A Game of Thrones, by George R R Martin
Posted December 10, 2010on:
With all the HBO stuff floating around all over the interwebs, I figured it was time I started my own little Song of Ice and Fire / Game of Thrones post series!
I’ve been trying to write a review for George R R Martin’s A Game of Thrones for about two hours now. I keep writing a paragraph, and deleting it. Should I focus on the wonderful characters? The fully realized world and it’s subtle yet increasingly frightening magic system? The ambitious families who will do anything to gain the throne during a power vacuum? The dethroned princess who vows to return as queen and take the throne that is rightfully hers? Children with questionable parentage?
There’s a lot going on, and I don’t know where to start.
So I’ll start here: If you have never read George R R Martin’s A Game of Thrones, you owe it to yourself to go to the library right now and get a copy. Yes, I understand it looks daunting, but the dialogue flows, the plot moves right along, it might not be all action all the time, but there isn’t a slow moment here.
Oh, you don’t read fantasy? Not into dragons and magic and Kings and Queens and Knights? Yeah, I wasn’t either. Game of Thrones was my gateway drug to epic fantasy, and it will be yours too.
it’s been 15 years since Eddard Stark helped his best friend Robert take the throne of Westeros. Since then, Eddard has raised his children in the isolated but idyllic northernmost realm of the Kingdom, and Robert has been saddled with an overly ambitious wife and the troubles that come with “being in charge”.
When Eddard is called to court to become the new Hand of the King, he learns a truth that could tear the kingdom apart and becomes embroiled in a political nightmare where he is nothing more than a pawn. His oldest daughter goes from being betrothed to the prince to being held hostage. One of his sons is nearly murdered to protect a royal secret. Summer is ending for the Stark family.
Meanwhile, across the sea are Daenarys and Viserys Targaryen, children of the murdered and dethroned mad King Aerys II. Older brother Viserys marries his little sister off to Khal Drogo, a Dothraki warlord. Viserys plans to use Drogo’s army of horsemen to take back Westeros, but Drogo and Daenarys have other plans.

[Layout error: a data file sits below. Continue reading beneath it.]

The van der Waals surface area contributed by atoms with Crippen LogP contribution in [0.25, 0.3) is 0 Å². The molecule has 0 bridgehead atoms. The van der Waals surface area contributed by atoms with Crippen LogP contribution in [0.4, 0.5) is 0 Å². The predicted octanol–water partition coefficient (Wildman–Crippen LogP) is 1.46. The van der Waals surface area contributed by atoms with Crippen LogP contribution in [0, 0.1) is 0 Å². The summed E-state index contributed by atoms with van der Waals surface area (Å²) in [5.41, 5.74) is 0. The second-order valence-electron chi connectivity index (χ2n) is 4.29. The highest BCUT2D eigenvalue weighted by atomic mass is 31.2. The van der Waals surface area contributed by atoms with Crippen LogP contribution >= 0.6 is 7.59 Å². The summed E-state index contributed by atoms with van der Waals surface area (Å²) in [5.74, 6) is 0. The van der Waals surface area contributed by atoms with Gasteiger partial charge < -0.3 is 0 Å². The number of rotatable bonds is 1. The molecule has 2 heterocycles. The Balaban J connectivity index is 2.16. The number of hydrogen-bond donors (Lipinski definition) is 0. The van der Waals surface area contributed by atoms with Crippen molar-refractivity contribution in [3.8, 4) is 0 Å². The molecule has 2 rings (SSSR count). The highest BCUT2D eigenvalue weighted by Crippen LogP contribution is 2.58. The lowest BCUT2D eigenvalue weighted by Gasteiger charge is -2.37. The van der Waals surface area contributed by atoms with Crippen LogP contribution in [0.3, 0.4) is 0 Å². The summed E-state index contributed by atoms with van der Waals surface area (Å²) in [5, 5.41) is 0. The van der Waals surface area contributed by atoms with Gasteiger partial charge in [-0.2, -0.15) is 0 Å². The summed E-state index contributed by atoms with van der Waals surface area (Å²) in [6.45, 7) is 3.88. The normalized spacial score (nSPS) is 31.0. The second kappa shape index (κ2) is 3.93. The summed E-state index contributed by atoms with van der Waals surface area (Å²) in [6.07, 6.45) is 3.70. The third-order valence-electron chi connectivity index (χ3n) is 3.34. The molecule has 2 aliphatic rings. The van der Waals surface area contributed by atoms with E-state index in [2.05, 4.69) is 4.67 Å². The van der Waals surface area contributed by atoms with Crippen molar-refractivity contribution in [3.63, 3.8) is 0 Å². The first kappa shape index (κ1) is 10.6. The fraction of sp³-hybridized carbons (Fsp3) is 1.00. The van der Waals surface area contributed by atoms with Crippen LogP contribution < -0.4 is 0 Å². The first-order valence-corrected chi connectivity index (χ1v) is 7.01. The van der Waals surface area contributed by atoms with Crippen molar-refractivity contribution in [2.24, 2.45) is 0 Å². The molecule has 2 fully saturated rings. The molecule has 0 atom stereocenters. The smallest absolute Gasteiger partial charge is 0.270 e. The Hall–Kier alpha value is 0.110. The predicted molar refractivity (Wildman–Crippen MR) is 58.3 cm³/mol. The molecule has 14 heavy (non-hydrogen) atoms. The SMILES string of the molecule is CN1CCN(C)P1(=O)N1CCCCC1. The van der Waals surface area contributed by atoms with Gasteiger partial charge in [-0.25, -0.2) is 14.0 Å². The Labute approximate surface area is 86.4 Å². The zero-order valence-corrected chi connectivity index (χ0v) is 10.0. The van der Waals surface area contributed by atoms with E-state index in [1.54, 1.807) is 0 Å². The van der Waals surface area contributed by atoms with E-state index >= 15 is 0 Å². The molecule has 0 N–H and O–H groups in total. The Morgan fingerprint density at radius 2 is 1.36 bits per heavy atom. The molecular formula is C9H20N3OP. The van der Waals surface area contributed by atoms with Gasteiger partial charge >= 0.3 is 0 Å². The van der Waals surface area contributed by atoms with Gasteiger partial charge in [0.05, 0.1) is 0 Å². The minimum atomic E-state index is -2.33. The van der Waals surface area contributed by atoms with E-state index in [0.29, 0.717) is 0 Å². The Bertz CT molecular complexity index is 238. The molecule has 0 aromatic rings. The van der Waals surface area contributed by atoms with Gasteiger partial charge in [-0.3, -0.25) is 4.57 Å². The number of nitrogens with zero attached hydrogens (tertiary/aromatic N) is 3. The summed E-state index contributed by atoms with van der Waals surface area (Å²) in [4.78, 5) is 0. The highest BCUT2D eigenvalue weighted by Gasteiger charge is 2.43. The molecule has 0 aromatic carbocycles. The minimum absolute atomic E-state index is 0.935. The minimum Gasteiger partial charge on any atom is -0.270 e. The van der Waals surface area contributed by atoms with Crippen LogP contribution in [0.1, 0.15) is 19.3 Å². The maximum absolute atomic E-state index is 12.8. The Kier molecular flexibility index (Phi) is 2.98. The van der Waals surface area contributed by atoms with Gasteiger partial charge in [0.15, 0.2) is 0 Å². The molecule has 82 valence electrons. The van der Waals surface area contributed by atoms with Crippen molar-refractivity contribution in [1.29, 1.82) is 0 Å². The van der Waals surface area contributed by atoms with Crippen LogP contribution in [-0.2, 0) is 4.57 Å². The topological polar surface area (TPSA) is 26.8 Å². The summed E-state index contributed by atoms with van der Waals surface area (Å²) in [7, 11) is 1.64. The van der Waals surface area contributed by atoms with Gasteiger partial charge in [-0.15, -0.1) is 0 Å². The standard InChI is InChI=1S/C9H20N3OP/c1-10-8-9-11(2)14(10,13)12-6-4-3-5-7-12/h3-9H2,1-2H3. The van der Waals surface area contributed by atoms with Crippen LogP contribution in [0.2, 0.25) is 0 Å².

And everyone has secrets they will take to their grave.
Epic and sprawling, A Game of Thrones covers two continents, multiple families, and how far people will go to protect their families. Points of view change in each chapter, but thanks to Martin’s accessible writing style and fully developed characters, you always know who is going with who. I’ve read A Game of Thrones a few times, and so far it is my favorite in the series. It’s mostly set-up, world building and character development, and not too heavy on the action and bloody fighting that comes later. and the foreshadowing and hint dropping? I can not get enough of that stuff!
It always shocks me that all books of A Song of Ice and Fire are kept in my local library’s “teen” section. In the first 100 pages or so, we get a beheading, incest, murder, corruption, and a child being thrown out of a window. Good stuff, right?
I would tell you more about the plot. . . but then this blog post would run 10 pages, and nobody wants that!
Currently the internet is ablaze with frustration with Martin for not having finished the 5th book in the series yet and excitement for the Game of Thrones HBO miniseries, and I’ve joined in on the both the frustration and the excitement. But no amount of frustration will keep me from saying Game of Thrones is a game changer.
and attention gamers! There is a Game of Thrones boardgame! Take over the kingdom! slaughter your neighbor! avoid the wildlings, if you can!